When one of my core holdings, Energy One Limited (ASX: EOL), announced it would raise capital to fund its acquisition of eZ-nergy recently, I was reasonably content. You see, I had assumed in my analysis of the Energy One Limited investment opportunity, that the company would raise a little capital, and indeed, it had foreshadowed that it might.
However, like some other shareholders, I was a little downhearted that there was no opportunity for retail shareholders like myself to buy shares at the capital raising price of $2.20 per share.
As a result, I reached out to the company to ask about the prospects for a share purchase plan, or similar. As it happens, I was able to have a conversation with Chairman Andrew Bonwick about why the raising took place without a retail offering. As I expected, he explained that the board was focussed on simply ensuring they had funding in place, given that the pandemic had slightly changed their options when it comes to funding.
Given their view that the acquisition made both strategic and financial sense, their priority was (rightly) ensuring that the company would not struggle to pay the initial consideration. I explained that I thought a share purchase plan would go a long way to showing that the company values its smaller shareholders, and the conversation moved on to other topics. I didn’t really have much hope that we would get a share purchase plan in the near term.
So it is with some degree of delight that I can today report that Energy One Limited has today announced “a non-underwritten Share Purchase Plan to raise (in total) up to A$750,000.” While this is not overly dilutive, and will not be perfectly fair (which is always the case with SPPs) it is a relatively low cost way of including retail shareholders and allowing them to build their positions in what is (lets face it) a very tightly held stock.
On top of that, the share price offered ($2.20 per share) is a handy 18% discount to the prevailing share price of Energy One Limited (ASX:EOL), which is $2.70.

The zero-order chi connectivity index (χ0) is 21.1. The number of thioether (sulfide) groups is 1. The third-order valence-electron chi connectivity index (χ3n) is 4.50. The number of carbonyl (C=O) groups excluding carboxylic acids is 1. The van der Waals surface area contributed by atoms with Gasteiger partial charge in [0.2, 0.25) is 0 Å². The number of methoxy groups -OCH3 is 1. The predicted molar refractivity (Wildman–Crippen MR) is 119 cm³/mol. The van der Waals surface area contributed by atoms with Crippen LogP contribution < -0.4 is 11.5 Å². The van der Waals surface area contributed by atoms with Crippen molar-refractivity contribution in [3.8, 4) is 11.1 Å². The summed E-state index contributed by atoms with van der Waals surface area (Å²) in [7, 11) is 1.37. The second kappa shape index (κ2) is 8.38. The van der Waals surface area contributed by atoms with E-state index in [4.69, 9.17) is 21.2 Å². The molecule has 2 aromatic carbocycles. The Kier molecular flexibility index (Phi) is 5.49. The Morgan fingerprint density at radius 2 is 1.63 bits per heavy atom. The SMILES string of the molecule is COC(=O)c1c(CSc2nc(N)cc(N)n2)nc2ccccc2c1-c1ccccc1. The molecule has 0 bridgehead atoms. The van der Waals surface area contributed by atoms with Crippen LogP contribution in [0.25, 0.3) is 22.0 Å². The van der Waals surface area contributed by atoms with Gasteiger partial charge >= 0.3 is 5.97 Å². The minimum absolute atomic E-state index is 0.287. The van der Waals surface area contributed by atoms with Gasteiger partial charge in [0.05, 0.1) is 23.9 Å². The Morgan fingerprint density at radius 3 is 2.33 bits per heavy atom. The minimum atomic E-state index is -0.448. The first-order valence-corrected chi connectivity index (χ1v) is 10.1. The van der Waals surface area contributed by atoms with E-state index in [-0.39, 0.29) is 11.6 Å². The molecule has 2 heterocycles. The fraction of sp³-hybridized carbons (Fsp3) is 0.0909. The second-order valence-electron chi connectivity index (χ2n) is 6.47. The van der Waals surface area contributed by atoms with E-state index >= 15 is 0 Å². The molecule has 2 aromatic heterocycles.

Zooming out, I also gained confidence in the company from my chat with Andrew. First, the company’s CEO Shaun Ankers was seamlessly proactive in facilitating the discussion. Second, Andrew has over 20 years of relevant experience in the energy utility industry, and has an open minded but sensible view of how to grow the business. Third, (and as the company announced), Energy One should be fairly resilient against the backdrop of the pandemic.
At the moment, the company is focussed on executing the projects it currently needs to implement. While there may be some disruption arising from the current situation, the customers tend to provide essential services, and even if they fell into administration, the administrator would still need Energy One software to run the business. Finally, Energy One is fundamentally in the business of automating processes which allows them to run optimally with less human intervention. This is generally a cost saver.
As we approach the 6 year anniversary of my first purchase of Pro Medicus (ASX: PME), I’m glad to have found another tiny software microcap that has the fairly rare combination of being majority owned by board members, but also fairly mindful of smaller shareholders. It should go without saying, but this is not advice, I do own shares in Energy One, and I currently intend to apply for more under the SPP.
The SPP may be scaled back if applications exceed $750,000. By my calculations, this is reasonably likely to occur, but may not, depending on how well the SPP is supported by shareholders.